A federal judge delayed a decision whether to take convicted Spokane police Officer Karl F. Thompson Jr. into custody after his defense attorney said Thursday that he will seek a new trial based on allegations of juror misconduct.
Carl Oreskovich, Thompson’s attorney, said he witnessed jurors watching TV reports of the trial while it was under way.
The trial concluded Wednesday in Yakima with Thompson’s convictions on charges of using excessive force against Otto Zehm and lying to cover up his actions in the March 18, 2006, beating from which Zehm died two days later.
U.S. Magistrate Judge James Hutton said he will rule at 10 a.m. today. Federal prosecutors had sought in a hearing Thursday to take Thompson into custody following his Wednesday conviction for a violent crime – the baton attack on Zehm.
Oreskovich said the allegation of jury misconduct will become a part of a motion to seek a new trial from U.S. District Court Judge Fred Van Sickle, who presided over the just-concluded trial.
Thompson declined comment.
Thompson, defense attorneys and even Van Sickle all stayed in the Oxford Suites hotel in Yakima, along with five of the 12 jurors selected from the south-central portion of the state. At certain times, members of all those groups mingled for morning breakfast in a common area that had at least two televisions showing various news updates on Northwest Cable News.
“We believe, based on our own observations, that jurors were exposed to inflammatory information” from television coverage of the trial, Oreskovich said. Trial coverage was “frequently piped in, including information from the trial of Officer Thompson and the beating death of a mentally-ill janitor.”
Prior to closing arguments, the jurors sent Van Sickle a note seeking to know more information about Zehm’s job status, how he was viewed in the community, whether he used drugs, if he had mental illness and whether he had a criminal history. All of that information was barred from disclosure during the trial by Van Sickle through previous rulings, and he told the jury that some information was withheld based on legal decisions.
Victor Boutros, a trial attorney with the U.S. Department of Justice, said the note from jurors is evidence that they did not glean any incriminating information even if they did see news reports.
“I see no reason why this was not raised before the court immediately,” Boutros said of Oreskovich’s allegation. “I’m troubled that this comes out after the conviction.”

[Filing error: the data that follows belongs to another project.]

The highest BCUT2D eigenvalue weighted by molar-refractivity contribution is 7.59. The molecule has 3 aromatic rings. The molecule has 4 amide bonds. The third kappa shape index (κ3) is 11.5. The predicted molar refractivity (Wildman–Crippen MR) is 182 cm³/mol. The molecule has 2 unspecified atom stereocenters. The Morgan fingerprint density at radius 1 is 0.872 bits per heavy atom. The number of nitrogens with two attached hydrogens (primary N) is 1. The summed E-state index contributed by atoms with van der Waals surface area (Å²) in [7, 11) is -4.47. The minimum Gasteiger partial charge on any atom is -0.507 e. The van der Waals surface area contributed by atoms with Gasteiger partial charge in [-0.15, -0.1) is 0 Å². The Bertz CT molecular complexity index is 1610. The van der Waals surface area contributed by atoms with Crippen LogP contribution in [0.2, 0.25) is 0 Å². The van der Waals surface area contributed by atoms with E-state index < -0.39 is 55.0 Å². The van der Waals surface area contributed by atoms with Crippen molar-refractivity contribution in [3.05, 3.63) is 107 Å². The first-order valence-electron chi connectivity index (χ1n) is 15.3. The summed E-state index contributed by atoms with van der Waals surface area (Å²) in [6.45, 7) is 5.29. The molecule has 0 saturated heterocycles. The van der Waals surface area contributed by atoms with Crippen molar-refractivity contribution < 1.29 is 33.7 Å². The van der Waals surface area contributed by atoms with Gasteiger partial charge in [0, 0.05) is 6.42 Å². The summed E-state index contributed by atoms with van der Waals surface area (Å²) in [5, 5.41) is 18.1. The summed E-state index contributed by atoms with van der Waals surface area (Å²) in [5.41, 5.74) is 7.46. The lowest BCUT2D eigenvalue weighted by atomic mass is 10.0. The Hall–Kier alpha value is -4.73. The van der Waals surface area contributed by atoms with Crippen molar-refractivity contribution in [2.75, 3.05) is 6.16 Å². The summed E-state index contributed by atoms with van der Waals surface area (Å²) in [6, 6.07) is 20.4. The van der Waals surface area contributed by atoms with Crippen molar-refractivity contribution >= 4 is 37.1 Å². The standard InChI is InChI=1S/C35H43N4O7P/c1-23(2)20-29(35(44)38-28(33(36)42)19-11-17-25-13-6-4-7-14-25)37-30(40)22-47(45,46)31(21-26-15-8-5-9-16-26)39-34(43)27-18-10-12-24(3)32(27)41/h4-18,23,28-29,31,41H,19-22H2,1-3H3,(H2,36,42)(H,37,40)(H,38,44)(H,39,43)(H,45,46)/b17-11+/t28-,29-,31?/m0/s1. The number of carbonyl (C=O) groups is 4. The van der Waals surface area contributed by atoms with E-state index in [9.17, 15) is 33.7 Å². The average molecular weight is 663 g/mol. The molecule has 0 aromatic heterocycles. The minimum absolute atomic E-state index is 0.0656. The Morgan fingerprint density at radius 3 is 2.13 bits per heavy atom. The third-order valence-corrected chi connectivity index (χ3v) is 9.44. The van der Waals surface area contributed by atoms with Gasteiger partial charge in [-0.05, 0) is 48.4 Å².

Attorneys, as officers of the court, are bound to report violations of rules, including juror misconduct such as watching news coverage of a trial if they’ve been ordered not to. On Thursday, Oreskovich declined to comment on that aspect of his duties. “I’m not going to deal with that,” he said.
As for detaining Thompson, Boutros said case law was established in the 1992 Los Angeles police beating trial of Rodney King. Officers in that case were convicted in federal court and sought to remain out of jail until sentencing, but the judge ordered them detained, Boutros said.
“There is no special pleading for law enforcement officers” convicted of violent crimes, Boutros said. “They are not above the law.”
But Oreskovich said nothing precludes a judge from using his or her discretion to determine whether someone can remain free.
“This conviction was in fact an aberration in a whole lifetime dedicated to serving and protecting the public,” Oreskovich said. “It is abundantly clear … that Officer Thompson does not pose any danger to flee. He has conducted himself as a law-abiding, peaceful person.”
Jeffry Finer, who is representing Zehm’s family in the companion civil case, said Zehm’s mother, Ann Zehm, has sought from the beginning to seek accountability for her son’s assault and death.
“The larger concern of the family is that no one has accepted responsibility at this point,” Finer said. “Whatever good acts (Thompson) did in the past … he gave way to an impulse. They ask that the court detain the defendant.”